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Stop Just Putting Out Fires, Start Really Working

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extinguisherEditor’s note: With this post we welcome Amber Riviere to the WebWorkerDaily team. Amber is a web designer with  She lives in Louisiana, working alongside her very old boxer, Annie, and her energetic love bird, Sebas (see-bass).

I can always tell when I’m just putting out fires (moving from one “urgent urgency” to the next).

“What? A client needs help with an über-pressing concern, and it has to be handled right now or his web site will explode? I’ll get on that right away!”

“What, Ms. Prospective Client, you have the ultimate web project, but you need a quote within the hour? No problem.”

It always starts with checking email first thing in the morning. Open, read, react, and an hour later, reply. Open, read, react, and an hour later, reply. On and on it goes, until it’s two o’clock and not one smidgen of paid work has been done, or if it has, it’s been done in a haphazard way, usually at the client’s demand instead of using my own tried-and-true schedule and system. By the end of the day, I’m zapped and feel like a heel for allowing my work to control me, instead of the other way around. There has to be a better way!

Think of those all-too-rare productive days that fall at the opposite end of the spectrum. You pick up with your “Start Here” task. (You know, that’s when you stop midway through a project or task, and you leave yourself a note to “start here” tomorrow.) No email, no interruptions, no coffee breaks — you get right to work, stop a couple of hours later, and mark that task off your “To Be Done Today” list. Then you give yourself 15 minutes to check and reply to any important emails (quote requests, referrals from clients). Fifteen minutes later, it’s back to work. You check your list, pick the next most important task, and jump right in.

By two o’clock, you’re done. All lead generation is complete, you’ve finished your target amount of paid work, and you’re free to…do nothing, do anything!

So, how do you end the cycle of firefighting and have more of those productive days?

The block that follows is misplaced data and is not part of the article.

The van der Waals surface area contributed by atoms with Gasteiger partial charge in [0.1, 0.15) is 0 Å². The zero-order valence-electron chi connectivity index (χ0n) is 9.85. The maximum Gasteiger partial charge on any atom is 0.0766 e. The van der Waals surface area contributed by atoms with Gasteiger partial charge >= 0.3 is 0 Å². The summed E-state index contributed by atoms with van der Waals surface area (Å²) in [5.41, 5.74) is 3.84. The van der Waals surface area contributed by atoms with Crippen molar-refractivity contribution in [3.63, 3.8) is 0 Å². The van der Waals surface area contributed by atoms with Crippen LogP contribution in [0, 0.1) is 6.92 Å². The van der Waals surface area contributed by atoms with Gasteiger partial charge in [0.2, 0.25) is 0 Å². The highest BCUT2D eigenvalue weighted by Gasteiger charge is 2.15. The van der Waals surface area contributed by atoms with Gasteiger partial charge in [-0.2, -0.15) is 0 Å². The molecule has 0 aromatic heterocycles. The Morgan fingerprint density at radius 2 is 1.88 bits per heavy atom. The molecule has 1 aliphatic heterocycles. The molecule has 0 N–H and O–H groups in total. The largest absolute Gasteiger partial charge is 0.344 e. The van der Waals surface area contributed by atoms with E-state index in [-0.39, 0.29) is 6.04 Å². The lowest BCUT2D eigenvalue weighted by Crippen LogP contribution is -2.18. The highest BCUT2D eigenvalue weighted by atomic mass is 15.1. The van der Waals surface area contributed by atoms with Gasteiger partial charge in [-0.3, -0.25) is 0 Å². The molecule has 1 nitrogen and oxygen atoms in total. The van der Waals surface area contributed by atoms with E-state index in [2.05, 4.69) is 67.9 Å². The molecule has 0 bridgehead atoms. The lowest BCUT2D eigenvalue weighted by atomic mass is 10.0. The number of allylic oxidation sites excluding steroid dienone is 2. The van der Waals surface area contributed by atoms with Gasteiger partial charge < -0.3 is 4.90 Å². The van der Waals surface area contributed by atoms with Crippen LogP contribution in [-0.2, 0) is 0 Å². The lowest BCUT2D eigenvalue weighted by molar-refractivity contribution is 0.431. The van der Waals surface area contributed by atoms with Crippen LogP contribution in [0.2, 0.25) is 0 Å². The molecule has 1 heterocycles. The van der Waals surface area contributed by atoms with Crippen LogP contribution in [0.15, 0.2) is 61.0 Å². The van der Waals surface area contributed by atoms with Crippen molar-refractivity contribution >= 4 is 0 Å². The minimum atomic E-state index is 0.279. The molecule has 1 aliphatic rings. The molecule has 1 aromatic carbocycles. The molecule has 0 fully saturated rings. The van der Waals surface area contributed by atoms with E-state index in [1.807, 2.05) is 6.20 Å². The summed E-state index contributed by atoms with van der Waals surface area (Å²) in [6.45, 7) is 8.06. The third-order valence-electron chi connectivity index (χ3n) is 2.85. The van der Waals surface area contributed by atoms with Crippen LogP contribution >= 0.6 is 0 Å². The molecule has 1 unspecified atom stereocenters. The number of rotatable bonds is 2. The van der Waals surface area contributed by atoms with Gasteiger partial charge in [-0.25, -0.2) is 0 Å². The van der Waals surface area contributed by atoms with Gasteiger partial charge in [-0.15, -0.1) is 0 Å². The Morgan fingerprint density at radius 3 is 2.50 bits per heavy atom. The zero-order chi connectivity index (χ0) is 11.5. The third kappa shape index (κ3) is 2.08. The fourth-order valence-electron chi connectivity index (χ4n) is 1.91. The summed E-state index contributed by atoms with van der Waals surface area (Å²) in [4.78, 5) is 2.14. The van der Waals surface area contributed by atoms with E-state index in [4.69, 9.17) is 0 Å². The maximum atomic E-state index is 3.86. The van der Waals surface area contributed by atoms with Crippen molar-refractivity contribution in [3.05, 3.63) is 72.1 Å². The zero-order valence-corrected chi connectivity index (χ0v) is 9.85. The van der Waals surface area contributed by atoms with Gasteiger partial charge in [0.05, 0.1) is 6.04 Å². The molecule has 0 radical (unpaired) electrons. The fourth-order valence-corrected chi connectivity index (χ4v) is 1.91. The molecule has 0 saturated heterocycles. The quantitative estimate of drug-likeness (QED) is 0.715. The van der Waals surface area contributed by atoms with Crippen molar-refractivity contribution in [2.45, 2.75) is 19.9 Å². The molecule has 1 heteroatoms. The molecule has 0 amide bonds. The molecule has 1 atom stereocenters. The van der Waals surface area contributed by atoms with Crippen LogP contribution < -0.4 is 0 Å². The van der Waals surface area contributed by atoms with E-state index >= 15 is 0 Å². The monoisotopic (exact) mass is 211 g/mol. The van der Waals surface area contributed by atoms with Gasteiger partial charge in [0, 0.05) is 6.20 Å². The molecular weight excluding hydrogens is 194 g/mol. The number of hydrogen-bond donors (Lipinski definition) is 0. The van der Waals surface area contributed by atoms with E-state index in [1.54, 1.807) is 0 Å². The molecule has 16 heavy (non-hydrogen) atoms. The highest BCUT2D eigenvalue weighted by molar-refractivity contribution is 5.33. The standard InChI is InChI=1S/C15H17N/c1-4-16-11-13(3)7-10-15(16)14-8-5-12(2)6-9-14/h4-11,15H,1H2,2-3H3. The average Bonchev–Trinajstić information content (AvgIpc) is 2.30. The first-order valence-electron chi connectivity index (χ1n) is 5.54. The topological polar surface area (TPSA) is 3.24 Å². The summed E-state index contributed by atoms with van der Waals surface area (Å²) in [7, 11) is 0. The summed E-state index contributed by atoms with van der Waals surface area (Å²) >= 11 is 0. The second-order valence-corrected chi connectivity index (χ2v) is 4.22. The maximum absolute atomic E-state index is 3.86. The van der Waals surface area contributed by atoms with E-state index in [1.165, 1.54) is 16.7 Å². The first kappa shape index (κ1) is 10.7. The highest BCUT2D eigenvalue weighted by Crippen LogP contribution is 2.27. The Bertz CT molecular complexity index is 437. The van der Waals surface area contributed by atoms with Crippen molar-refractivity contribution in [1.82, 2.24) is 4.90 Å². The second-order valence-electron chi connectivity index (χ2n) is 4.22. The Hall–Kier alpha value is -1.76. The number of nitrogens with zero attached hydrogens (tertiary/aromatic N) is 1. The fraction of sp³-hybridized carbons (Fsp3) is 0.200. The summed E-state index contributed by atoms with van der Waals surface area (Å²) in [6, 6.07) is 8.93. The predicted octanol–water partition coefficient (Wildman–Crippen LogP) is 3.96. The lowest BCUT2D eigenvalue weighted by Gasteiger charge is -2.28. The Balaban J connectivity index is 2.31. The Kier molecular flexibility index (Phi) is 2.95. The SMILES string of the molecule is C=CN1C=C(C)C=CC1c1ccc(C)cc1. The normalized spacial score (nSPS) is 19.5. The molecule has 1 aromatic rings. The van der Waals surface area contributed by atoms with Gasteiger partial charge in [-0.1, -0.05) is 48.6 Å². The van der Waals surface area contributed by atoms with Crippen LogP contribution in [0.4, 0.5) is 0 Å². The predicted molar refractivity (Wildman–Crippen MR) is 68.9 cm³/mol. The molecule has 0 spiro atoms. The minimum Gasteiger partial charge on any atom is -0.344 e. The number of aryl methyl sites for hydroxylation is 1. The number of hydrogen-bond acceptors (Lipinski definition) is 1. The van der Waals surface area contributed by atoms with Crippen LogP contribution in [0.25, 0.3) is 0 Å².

Use “start here” markers.

For every open project, you should have a “start here” note that tells you (specifically) where to pick up with the work (example, “Next up — map domain and set up email”). That way, when you pick up the project, you don’t have to think about where to begin.

End each day with a “To Be Done Today” list for the upcoming day.

Note the projects that need your attention, in order of priority, as well as any other important to-dos. Note or put stars next to the three most important tasks so that you’ll quickly zoom in on what should be done first.

Have “assigned days” to tackle recurring tasks.

For me, Monday is for firefighting, since a lot of things tend to pile up over the weekend. Tuesday, Wednesday and Thursday are heavy on lead generation, and Friday is for wrap-up (tying up loose ends in the hope of fire-proofing Monday).

The main thing is to be pro-active. Start off each day with a purpose and a plan so that you’re more productive and, in the end, more profitable.

What steps do you take to try to balance your work week? How can you go about lessening the number of fires that you have to put out on a regular basis?

Image by flickr user samantha celera

23 Responses to “Stop Just Putting Out Fires, Start Really Working”

  1. Finding the difference between urgent and important is critical to your day’s success. You can still respect the person who has an urgent issue by helping them in a respectful amount of time. However, If they are abusers then they need to find a system that would be helpful to everyone not just them.

    Checking e-mail once a day could be a mistake. Checking e-mail and responding to e-mail is two vastly different tasks. Checking e-mail can prevent you from doing work that has been cancelled. Responding can prevent others from duplicating co-workers tasks or doing work that has be cancelled.

  2. Thanks for the great information. I use two variations on your methods:

    Start Here – Since I write software, I use commented text such as “START HERE” in the code so I can do a search and be taken right to where I left off. I also use “TEST” anywhere I put test code so that it doesn’t get left in like a scalpel inside a surgery patient.

    File Organizer – I have several wire letter baskets that live in a drawer in my desk. Notes and documents about a project are all kept in one basket, so I can take out one basket/project at a time. The nice thing about the baskets is that they stack nicely and can all fit into that drawer at the end of the day. (No, it doesn’t get done that way all the time, but it’s a great system when I use it.)

  3. Angee in Lousiana

    Great article. It has lots of useful information that I’ll need to start doing. Thanks so much for writing about this. I look forward to reading more from you. :)

  4. Amber Riviere

    Missed you, Tony, when I was responding to Emily’s questions.